Pine Barrens Reptiles

Turtles, lizards and snakes are all reptiles, and the Pinelands has a rich community of reptile species.

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Snakes

About 20 species of snakes inhabit the Pinelands, and several of these populations are quite remarkable. The timber rattlesnake is the only venomous species in the Pinelands and exists here as a disjunct population. Having been extirpated from the immediate environs of the Pinelands, they have managed to survive in about seven reproducing populations scattered through the region. The closest neighboring populations are in far north Jersey. The northern pine snake populations of the Pinelands are also cut off from their own kind. Northern Pine Snakes are not found again until you get all the way down to Virginia and West Virginia. Similarly, the Pinelands hosts the northernmost population of the corn snake. The most common snake of the Pinelands may be the northern water snake. Surely the most bizarre snake of the area is the eastern hognose, also known as the puff adder, since it often spreads its neck, cobra-like, when alarmed.

Black Rat Snake

Elaphe obsolete

Black Rat Snake Juvenile
Black Rat Snake Juvenile

Size: 42″ – 72″

Description: Constrictor. Feeds on frogs, lizards, small snakes, birds and eggs. Good climber of trees. Locally common in the Pine Barrens.


Corn Snake

Elaphe guttata

Corn Snake

Size: 30″ – 48″

Description: Constrictor. Feeds largely on mice and rats, also birds and small rabbits. A good climber, but mostly terrestrial. Spends much time in rodent burrows. Only found in Burlington, Cumberland and Ocean Counties. State Endangered.


Eastern Hognose Snake

Heterodon platyrhinos

Easter hognose snake
Eastern hognose snake.

Size: 18″ – 30″

Description: Has a habit of playing dead when attacked or disturbed. May flatten its head and neck, hiss, and inflate body with air. If not successful, may flip onto back open, its mouth and play dead. Feeds mainly on frogs and toads. Found in woods, sandly plains, open fields, and edges of swamps. Common in the Pine Barrens.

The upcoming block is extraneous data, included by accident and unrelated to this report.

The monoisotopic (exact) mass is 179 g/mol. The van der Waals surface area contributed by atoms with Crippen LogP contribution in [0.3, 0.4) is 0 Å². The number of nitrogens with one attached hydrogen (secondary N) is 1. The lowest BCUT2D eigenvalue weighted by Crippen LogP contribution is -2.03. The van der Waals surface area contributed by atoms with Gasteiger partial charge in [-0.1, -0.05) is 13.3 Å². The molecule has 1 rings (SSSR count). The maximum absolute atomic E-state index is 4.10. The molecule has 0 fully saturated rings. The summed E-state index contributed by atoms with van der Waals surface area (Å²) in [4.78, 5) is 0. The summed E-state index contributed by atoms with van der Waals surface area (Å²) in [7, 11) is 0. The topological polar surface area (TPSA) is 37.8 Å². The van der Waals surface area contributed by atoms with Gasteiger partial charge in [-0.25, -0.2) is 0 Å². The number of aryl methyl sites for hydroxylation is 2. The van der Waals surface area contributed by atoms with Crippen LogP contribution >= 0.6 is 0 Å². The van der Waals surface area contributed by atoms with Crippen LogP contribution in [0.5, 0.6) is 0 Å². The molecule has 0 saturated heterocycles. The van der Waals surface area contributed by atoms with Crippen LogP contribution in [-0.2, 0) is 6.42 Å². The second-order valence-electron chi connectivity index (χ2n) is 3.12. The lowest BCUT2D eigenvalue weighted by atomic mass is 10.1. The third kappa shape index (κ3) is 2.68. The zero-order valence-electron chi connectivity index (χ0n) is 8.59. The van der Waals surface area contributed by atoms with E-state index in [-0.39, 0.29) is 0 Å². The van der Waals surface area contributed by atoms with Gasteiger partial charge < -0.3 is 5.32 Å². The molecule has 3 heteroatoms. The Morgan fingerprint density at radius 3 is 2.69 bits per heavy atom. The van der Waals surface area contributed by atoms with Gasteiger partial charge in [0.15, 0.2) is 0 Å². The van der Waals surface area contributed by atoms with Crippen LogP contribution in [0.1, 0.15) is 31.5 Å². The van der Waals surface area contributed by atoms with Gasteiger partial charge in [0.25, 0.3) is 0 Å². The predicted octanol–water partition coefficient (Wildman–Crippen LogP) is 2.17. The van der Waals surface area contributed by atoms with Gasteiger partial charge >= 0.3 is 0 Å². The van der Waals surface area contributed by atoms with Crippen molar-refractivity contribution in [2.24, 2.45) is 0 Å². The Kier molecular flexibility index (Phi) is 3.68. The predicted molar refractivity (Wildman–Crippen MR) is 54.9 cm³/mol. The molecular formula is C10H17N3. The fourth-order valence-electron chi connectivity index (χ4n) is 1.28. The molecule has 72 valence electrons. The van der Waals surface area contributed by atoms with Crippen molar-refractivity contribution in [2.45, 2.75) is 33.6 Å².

Eastern King Snake

Lampropeltis getulus

Eastern Kingsnake

Size: 36″ – 48″

Description: A strong constrictor. Feeds largely on other snakes but also on lizards, birds and rodents. Prefers stream banks and borders of swamps. Common in the Pine Barrens.


Eastern Ribbon Snake

Thamnophis sauritus

Eastern Ribbon Snake
Eastern Ribbon Snake

Northern Black Racer

Coluber constrictor

Northern Black Racer
Northern Black Racer

Size: 36″ – 60″

Description: Feeds on insects, frogs, rodents, small birds and eggs. A good climber but mostly terrestrial. Prefers open dry country and open fields. Locally common in the Pine Barrens.


Northern Pine Snake

Pituophis melanoleucus

Northern Pine Snake on ground
Northern Pine Snake

Size: 48″ – 66″

Description: Constrictor. Feeds on rodents and birds and their eggs. One of the few snakes that excavates its own nesting burrow in open, sandly fields. Found in flat, dry, sandy pine country. Locally common in the Pine Barrens, but threated throughout the state of New Jersey.